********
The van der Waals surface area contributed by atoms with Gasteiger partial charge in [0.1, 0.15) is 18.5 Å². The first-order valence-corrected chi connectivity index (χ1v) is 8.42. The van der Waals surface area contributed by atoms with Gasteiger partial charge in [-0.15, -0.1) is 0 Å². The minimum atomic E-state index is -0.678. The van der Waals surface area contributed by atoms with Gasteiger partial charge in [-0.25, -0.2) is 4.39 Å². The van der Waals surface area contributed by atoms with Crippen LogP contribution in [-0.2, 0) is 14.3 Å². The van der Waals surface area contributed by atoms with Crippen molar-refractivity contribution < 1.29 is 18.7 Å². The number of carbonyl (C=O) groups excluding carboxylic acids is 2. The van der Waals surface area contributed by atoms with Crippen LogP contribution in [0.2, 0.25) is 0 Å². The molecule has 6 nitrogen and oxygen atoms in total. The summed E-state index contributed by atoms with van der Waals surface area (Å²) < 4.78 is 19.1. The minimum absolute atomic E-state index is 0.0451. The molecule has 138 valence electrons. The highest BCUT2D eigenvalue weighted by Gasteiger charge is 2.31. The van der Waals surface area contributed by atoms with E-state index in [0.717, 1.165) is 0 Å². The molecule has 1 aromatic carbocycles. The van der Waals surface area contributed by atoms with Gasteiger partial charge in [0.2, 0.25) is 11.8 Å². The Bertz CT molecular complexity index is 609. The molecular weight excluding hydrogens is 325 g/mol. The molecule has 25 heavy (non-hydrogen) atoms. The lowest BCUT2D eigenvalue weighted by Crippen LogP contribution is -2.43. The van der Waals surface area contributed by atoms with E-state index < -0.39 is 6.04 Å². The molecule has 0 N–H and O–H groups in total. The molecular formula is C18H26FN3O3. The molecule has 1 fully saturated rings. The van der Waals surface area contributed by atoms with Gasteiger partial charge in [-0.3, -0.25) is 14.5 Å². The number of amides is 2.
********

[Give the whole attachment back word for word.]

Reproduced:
The van der Waals surface area contributed by atoms with Gasteiger partial charge in [0.1, 0.15) is 18.5 Å². The first-order valence-corrected chi connectivity index (χ1v) is 8.42. The van der Waals surface area contributed by atoms with Gasteiger partial charge in [-0.15, -0.1) is 0 Å². The minimum atomic E-state index is -0.678. The van der Waals surface area contributed by atoms with Gasteiger partial charge in [-0.25, -0.2) is 4.39 Å². The van der Waals surface area contributed by atoms with Crippen LogP contribution in [-0.2, 0) is 14.3 Å². The van der Waals surface area contributed by atoms with Crippen molar-refractivity contribution < 1.29 is 18.7 Å². The number of carbonyl (C=O) groups excluding carboxylic acids is 2. The van der Waals surface area contributed by atoms with Crippen LogP contribution in [0.2, 0.25) is 0 Å². The molecule has 6 nitrogen and oxygen atoms in total. The summed E-state index contributed by atoms with van der Waals surface area (Å²) < 4.78 is 19.1. The minimum absolute atomic E-state index is 0.0451. The molecule has 138 valence electrons. The highest BCUT2D eigenvalue weighted by Gasteiger charge is 2.31. The van der Waals surface area contributed by atoms with E-state index in [0.717, 1.165) is 0 Å². The molecule has 1 aromatic carbocycles. The van der Waals surface area contributed by atoms with Gasteiger partial charge in [0.2, 0.25) is 11.8 Å². The Bertz CT molecular complexity index is 609. The molecular weight excluding hydrogens is 325 g/mol. The molecule has 25 heavy (non-hydrogen) atoms. The lowest BCUT2D eigenvalue weighted by Crippen LogP contribution is -2.43. The van der Waals surface area contributed by atoms with E-state index < -0.39 is 6.04 Å². The molecule has 0 N–H and O–H groups in total. The molecular formula is C18H26FN3O3. The molecule has 1 fully saturated rings. The van der Waals surface area contributed by atoms with Gasteiger partial charge in [-0.3, -0.25) is 14.5 Å². The number of amides is 2.